The world's newest country, South Sudan, will celebrate its 10th anniversary of independence in 2021.
The country grew from decades of conflict — and MAG has been working in, what is now, South Sudan to help heal its scars since 2004.
In the small village of Amika, Betty Kasara lives with the scars more than most.
A biological mother to three children, Betty is also a foster carer to 11 more who all lost their parents to a bitter civil war.
Betty, like many women in South Sudan, is playing a crucial role in rebuilding and healing a nation ravaged by decades of fighting — during which more than two million lives were lost.
Women in South Sudan are the sole breadwinners in half of all households, supporting their families and communities.
But their ability to rebuild is hamstrung by the deadly legacy of conflict — unexploded bombs litter communities across the country.
The weapons of war lay buried, dormant, but ready to strike at any moment.
MAG teams in South Sudan are working to find these explosive remnants of war before a child does.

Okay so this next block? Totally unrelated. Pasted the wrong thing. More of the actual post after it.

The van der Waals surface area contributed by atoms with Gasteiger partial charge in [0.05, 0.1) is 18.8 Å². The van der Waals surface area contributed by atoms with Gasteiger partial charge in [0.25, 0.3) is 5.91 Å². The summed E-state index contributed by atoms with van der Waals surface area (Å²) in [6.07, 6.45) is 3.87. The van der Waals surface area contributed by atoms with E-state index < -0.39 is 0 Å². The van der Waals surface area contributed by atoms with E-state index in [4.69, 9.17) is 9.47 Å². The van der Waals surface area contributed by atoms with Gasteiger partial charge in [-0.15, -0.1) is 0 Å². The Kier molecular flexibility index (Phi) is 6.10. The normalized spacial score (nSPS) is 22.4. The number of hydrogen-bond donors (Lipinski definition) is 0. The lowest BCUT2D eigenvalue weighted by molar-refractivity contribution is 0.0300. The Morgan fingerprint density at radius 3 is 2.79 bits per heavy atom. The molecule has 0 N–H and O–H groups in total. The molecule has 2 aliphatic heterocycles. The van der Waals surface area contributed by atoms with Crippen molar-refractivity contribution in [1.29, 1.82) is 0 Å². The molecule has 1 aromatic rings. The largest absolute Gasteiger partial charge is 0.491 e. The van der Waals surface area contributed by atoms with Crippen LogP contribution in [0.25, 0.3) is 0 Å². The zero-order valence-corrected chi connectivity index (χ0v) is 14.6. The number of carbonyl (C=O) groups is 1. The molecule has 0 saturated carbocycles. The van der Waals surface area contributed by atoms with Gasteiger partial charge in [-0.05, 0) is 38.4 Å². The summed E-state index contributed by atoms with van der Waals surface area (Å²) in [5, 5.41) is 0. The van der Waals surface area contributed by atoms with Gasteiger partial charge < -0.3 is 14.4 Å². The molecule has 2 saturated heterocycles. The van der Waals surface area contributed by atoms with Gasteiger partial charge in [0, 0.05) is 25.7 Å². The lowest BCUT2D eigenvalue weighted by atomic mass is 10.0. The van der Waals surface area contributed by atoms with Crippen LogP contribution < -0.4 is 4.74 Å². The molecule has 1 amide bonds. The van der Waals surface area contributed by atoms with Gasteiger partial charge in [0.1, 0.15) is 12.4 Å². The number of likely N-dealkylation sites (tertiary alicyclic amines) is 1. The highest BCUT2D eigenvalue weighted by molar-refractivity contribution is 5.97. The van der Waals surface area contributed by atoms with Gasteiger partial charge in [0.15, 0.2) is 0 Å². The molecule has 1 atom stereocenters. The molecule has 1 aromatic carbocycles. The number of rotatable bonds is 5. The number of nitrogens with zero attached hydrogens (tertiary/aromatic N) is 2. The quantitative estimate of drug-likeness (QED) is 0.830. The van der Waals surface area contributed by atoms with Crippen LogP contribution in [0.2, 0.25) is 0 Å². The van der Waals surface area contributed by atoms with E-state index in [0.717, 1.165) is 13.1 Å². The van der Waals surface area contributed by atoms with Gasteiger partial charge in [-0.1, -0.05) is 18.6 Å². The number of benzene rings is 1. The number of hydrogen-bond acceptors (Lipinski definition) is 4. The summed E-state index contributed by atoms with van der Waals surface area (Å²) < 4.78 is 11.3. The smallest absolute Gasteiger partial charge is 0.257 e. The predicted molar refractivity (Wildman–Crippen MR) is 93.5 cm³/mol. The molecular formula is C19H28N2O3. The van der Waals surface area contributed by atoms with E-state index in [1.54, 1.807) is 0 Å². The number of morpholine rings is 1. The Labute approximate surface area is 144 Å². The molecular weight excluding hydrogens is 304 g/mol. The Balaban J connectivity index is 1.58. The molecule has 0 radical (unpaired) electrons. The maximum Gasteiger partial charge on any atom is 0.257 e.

In Amika village, MAG teams found that Betty and her children had been living in imminent danger for years.
Buried by Betty's front door was a vicious cluster bomblet, a deadly and indiscriminate explosive weapon banned by 130 countries over a decade ago.
"I was so scared for the children," Betty told us. "I couldn’t let them play and knew there were bombs in the ground but didn’t expect one here, next to our door."
It was the 14th unexploded bomb MAG teams had found in and around the homes in the village. The bombs are too sensitive and dangerous to be moved — they have to be destroyed where they are found.
When MAG teams found the bomb on Betty's doorstep, they prepared protective sandbags and evacuated everybody — along with their ducks, puppies and goats — before safely disposing of it.
Thankfully, it was a MAG team that found the bomb before one of Betty's children did.
Amika village had suffered many accidents — and near misses — before MAG arrived.
"One of the bombs exploded next to my house before when a fire I lit under a brewing barrel exploded — luckily no one was next to it. I am so happy you are here and you have cleared the bombs," Betty explained to the MAG team in the village.
But it could have been such a different story.
Thankfully, Betty is no longer one of the 60 million trapped by the daily fear of living alongside landmines and unexploded bombs. But her story is a reminder that the deadly legacy of conflict lives long after the fighting has stopped.
For millions of people, surviving the peace after conflict is a daily struggle. Every landmine and unexploded bomb our teams find is another family and community that can live and work freely.